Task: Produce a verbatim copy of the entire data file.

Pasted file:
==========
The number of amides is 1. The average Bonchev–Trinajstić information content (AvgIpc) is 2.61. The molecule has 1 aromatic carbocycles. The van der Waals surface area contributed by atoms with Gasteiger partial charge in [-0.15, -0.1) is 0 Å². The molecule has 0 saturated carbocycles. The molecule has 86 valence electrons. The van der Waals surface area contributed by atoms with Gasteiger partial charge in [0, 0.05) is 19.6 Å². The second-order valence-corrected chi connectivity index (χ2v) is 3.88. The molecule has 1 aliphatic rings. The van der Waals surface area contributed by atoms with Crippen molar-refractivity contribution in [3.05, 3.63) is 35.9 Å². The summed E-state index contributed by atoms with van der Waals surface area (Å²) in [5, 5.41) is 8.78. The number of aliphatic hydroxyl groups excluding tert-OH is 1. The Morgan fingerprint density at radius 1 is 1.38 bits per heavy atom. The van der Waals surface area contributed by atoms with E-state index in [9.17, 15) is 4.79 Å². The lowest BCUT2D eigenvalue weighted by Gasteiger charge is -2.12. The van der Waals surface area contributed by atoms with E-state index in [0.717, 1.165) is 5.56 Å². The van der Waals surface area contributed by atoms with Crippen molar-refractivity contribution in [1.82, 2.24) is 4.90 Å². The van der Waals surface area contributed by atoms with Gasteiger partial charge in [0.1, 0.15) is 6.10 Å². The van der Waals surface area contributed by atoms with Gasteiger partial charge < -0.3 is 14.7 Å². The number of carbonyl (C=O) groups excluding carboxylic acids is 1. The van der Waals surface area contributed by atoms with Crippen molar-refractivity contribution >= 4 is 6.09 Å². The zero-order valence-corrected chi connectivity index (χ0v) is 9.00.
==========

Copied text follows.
The number of amides is 1. The average Bonchev–Trinajstić information content (AvgIpc) is 2.61. The molecule has 1 aromatic carbocycles. The van der Waals surface area contributed by atoms with Gasteiger partial charge in [-0.15, -0.1) is 0 Å². The molecule has 0 saturated carbocycles. The molecule has 86 valence electrons. The van der Waals surface area contributed by atoms with Gasteiger partial charge in [0, 0.05) is 19.6 Å². The second-order valence-corrected chi connectivity index (χ2v) is 3.88. The molecule has 1 aliphatic rings. The van der Waals surface area contributed by atoms with Crippen molar-refractivity contribution in [3.05, 3.63) is 35.9 Å². The summed E-state index contributed by atoms with van der Waals surface area (Å²) in [5, 5.41) is 8.78. The number of aliphatic hydroxyl groups excluding tert-OH is 1. The Morgan fingerprint density at radius 1 is 1.38 bits per heavy atom. The van der Waals surface area contributed by atoms with E-state index in [9.17, 15) is 4.79 Å². The lowest BCUT2D eigenvalue weighted by Gasteiger charge is -2.12. The van der Waals surface area contributed by atoms with E-state index in [0.717, 1.165) is 5.56 Å². The van der Waals surface area contributed by atoms with Crippen molar-refractivity contribution in [1.82, 2.24) is 4.90 Å². The van der Waals surface area contributed by atoms with Gasteiger partial charge in [0.1, 0.15) is 6.10 Å². The van der Waals surface area contributed by atoms with Gasteiger partial charge < -0.3 is 14.7 Å². The number of carbonyl (C=O) groups excluding carboxylic acids is 1. The van der Waals surface area contributed by atoms with Crippen molar-refractivity contribution >= 4 is 6.09 Å². The zero-order valence-corrected chi connectivity index (χ0v) is 9.00.